It looks like Sazerac Co's warning a year ago that the world is running out of Bourbon has finally peaked. Earlier this week, the company said it is still short and there's no end in sight. Ian Buxton runs the rule over the matter.

“Drove my Chevy to the levee, but the levee was dry.

And them good old boys were drinkin' whiskey and rye”

(Don McLean, American Pie)

It seems them good old boys have been drinking too much whiskey and rye.

What a turnaround from 1972, when McLean’s iconic anthem was first released. Back then, rye had been all but buried and Bourbon sales were languishing in the face of an onslaught from vodka and light rums. Even gin took sales from these classic American whiskies, as an entire generation turned their back on their distilling birthright to drink these upstart spirits.

Not long before the music died, Bourbon had been booming. In 1967, there were 8m barrels aging in Kentucky. As things turned out, they were destined to stay there for a good while longer. Unexpected demand from Japan kept the flame alive, but inventories hit an all-time low in 1999 – just as the industry embraced tourism and really got behind small batch Bourbons, and the consumer began waking up to the heritage of US distilling.

Growth has been increasingly impressive over the past 15 years or so, and even rye has enjoyed a revival, particularly on the cocktail scene. The Bourbon industry has been making significant capital investments to increase capacity and to further open up facilities to the consumer – around US$250m has been spent in the past two years. And yet, the industry appears to have been taken aback by the recent surge in demand.

One response, seen also with Scotch whiskies, has been to drop or flex age statements in favour of so-called ‘no age statement’ (NAS) expressions. Examples include Basil Hayden’s Small Batch, where the 8 Years Old declaration has been replaced with the somewhat coy “Artfully Aged”, and 1792 Ridgemont Reserve which has dropped the 8 Years declaration altogether and is now a NAS product.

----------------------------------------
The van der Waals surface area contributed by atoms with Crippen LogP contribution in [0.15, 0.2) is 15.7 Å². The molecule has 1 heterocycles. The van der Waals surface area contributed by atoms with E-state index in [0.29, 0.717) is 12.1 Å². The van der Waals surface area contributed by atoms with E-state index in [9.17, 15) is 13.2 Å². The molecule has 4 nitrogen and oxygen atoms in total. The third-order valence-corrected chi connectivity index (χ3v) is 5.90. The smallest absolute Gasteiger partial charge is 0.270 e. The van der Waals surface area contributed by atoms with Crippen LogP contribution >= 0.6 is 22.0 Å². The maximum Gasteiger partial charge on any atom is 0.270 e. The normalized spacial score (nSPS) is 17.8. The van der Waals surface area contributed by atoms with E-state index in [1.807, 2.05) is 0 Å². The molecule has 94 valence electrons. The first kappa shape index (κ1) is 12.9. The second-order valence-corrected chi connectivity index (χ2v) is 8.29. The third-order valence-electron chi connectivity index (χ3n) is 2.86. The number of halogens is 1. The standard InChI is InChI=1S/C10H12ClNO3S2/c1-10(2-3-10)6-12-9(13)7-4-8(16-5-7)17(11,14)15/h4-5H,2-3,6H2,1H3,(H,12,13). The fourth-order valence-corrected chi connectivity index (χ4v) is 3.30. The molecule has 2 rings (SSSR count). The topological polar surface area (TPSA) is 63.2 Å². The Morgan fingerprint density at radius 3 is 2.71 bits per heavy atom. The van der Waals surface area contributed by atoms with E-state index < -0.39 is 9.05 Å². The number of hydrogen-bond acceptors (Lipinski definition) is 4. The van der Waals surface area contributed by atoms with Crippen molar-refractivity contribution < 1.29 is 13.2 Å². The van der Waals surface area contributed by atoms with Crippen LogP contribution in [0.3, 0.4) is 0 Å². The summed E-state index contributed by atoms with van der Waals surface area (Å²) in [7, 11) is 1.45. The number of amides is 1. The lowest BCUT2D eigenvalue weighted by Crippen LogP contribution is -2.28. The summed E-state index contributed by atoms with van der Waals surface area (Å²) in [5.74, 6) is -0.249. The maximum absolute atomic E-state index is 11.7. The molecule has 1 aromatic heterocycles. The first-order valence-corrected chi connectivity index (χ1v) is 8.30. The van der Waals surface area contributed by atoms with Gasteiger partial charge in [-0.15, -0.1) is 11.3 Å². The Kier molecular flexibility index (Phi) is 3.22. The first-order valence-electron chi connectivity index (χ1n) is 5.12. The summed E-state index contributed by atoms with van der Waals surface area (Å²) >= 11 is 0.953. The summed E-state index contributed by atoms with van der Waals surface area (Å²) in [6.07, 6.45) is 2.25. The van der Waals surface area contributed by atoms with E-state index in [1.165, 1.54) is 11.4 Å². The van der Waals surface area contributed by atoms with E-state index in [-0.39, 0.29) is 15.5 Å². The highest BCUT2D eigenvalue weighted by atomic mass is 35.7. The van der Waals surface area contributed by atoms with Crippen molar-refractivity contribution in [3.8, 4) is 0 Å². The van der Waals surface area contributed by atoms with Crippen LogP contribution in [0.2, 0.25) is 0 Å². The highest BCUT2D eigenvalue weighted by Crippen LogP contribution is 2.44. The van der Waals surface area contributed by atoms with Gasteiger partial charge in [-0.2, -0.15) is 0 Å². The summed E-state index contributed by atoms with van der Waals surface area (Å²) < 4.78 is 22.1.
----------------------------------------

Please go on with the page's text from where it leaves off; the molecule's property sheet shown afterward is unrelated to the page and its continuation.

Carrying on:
Others have responded by dropping their strength. That ended badly for Beam Suntory's Maker’s Mark last year, but Old Grand Dad 86 proof has quietly moved back to 80 proof with little or no consumer resistance.

But, with sales of premium expression Bourbon up 20%, compared to 5% for the overall category, some brands have had no option but to put their brands on allocation. That’s the approach adopted by Sazerac Co's Buffalo Trace, which recently released a press statement explaining its approach.

“We’re making more Bourbon every day,” said Harlen Wheatley, master distiller. “In fact, we’re distilling more than we have in the last 40 years. Still, it’s hard to keep up. Although we have more Bourbon than last year when we first announced the rolling blackouts, we’re still short and there is no way to predict when supply will catch up with demand.”

Along with increased production, adding more bottling lines and hiring more people, Buffalo Trace has also recruited a full-time barrel allocation manager, just as the company intended last year. The new manager will balance Bourbon inventory with sales volumes. Monthly allocations will ensure all markets get some Buffalo Trace, Eagle Rare, and Blanton’s every month, preventing long periods of time when these brands are unavailable. 

That might sound like little more than a shrewd marketing ploy if the same story hadn’t been repeated with Wild Turkey’s 101 Rye, which was unavailable during most of 2013 due to stocks having been exhausted by demand and a shortage of Knob Creek a year or so previously.

So, blame Don Draper, enthusiastic bloggers, renewed consumer interest in products with real heritage and provenance or the boom in cocktails but it’s clear that Bourbon (and its cousin rye) are facing unprecedented levels of demand that look set to continue for some while yet.

Perhaps those good ole boys will have to turn to Scotch.

Expert analysis

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